Survey Results – Part 8: Fixing ESL Workplace in Korea

In a Better World; Fixing Korean ESL

The previous parts of this series can be found here: Part 1 – Dating & DownloadablesPart 2 – Lifestyle and PetsPart 3A – Teaching Resources (Hakwon vs Public School)Part 3B – Hakwon vs Public School Workplace SatisfactionPart 4 – Websites UsedPart 5 – Coworkers, Part 6: Korean Students Academic and Social Skills and Part 7: Korean Students Life Skills and Outlook.

You can find the original, raw data in part 1 of this series.

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What is it that Native English Speaking Teachers (NESTs) most want to see changed?  We have looked at most of the aspects of the Korean work environment including co-workers, students and teaching resources.  Interestingly none of these were high on the list of things teachers want to see changed (although I didn’t ask about students directly but then again most teachers find them enjoyable to teach).

So what was the top thing most teachers wanted to see changed?

Overall what Korean English teachers want to see change

So overall the most popular answer is “Korean Work Culture” and a lot of the open comments addressed elements of this like last-minute schedule changes, desk-warming, etc.  Amazingly enough the third most popular response was “No Opinion”.

There was a big difference in how hakwon teachers answered this question versus how public school teachers answered it.

ESL Korea - Attitudes of students in hakwons versus public schools according to their western teachers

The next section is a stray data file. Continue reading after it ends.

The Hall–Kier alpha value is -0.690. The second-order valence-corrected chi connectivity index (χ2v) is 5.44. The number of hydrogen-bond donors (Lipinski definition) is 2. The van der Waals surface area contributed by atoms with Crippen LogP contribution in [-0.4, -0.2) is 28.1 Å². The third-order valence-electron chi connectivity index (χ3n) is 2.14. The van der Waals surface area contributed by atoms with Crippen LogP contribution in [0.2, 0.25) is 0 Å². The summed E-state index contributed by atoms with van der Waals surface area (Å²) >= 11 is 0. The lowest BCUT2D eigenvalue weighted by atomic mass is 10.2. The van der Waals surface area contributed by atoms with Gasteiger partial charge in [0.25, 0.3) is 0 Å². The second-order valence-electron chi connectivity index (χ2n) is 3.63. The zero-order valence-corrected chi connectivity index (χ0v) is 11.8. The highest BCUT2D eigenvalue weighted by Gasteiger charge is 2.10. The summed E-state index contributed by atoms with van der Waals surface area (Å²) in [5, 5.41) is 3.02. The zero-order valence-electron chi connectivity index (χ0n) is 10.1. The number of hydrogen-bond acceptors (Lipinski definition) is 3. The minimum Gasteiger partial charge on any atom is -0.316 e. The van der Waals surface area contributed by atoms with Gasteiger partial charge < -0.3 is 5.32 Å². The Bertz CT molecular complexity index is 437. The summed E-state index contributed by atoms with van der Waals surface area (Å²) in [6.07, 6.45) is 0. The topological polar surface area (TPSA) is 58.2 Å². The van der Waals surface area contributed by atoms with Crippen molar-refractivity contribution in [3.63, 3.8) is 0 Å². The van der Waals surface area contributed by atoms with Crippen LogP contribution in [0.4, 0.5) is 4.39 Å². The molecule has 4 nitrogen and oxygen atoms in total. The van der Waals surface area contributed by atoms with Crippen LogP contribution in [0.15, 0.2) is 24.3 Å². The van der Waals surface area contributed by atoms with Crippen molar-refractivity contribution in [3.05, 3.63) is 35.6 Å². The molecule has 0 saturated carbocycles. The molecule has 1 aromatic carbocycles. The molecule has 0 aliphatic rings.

The number one response for hakwon teachers was “Better boss/manager” at 24% whereas this response was only chosen by a paltry 3% of public school teachers.  I guess it’s not surprising considering the “Boss” in government schools is the headmaster whom most NESTs rarely see (cafeteria not included) whereas the hakwon teachers see their boss more regularly.  I’m actually a tad surprised the number wasn’t higher in hakwons but we’ll see why in a bit.

Hakwon owners and managers are notoriously toughThe big response from public school teachers was that “Korean Work Culture” is the thing they’d like to see changed, coming it at 36% of respondents (it was 22% for hakwon teachers).  I didn’t think to consider including questions about desk warming and last minute schedule change until after I released the survey but my guess it’s these type of shenanigans that made this a popular answer choice.  Either way, it seems like a popular answer for both groups but it’s probably the hardest one to change.

Another stand-out result was that 13% of public school teachers  nominated “Better rules” whereas 0% of hakwon teachers said the same.  Personally I would have expected it  to be the other way around as I think of public schools as being more ‘establishment’ and hakwons being more ‘anything goes’.  Shows what I know.

Oh and 15% of hakwon teachers cited “Not having the parents determining what I teach” as the main thing they want to change.  When it came to “Better resources” both teachers hovered around 10% which is an interesting result given the huge disparity in resources that emerged from the survey.

Conclusion

Before I did this survey I reckoned that the biggest pain point in the lives of NESTs in Korea was not having the resources.  Part of this was validated – that many teachers, especially the 25% of teachers who are in public schools (mostly elementary schools) feel under-resourced.  The part I got wrong was that this was the biggest pain point, at least, according to the survey.

I still wonder if the other problems are symptoms rather than causes of frustration in the work place but clearly most people feel the problems they have at work (if we look solely at the figures and not at the comments) can be traced back to culture, people and environment.

Stay tuned for more in the next post where I’ll be looking at what NESTs think about each other.

Question: Do you agree with these results? What do you most want to see changed?
Photo Credit: toughkidcst via photopin cc

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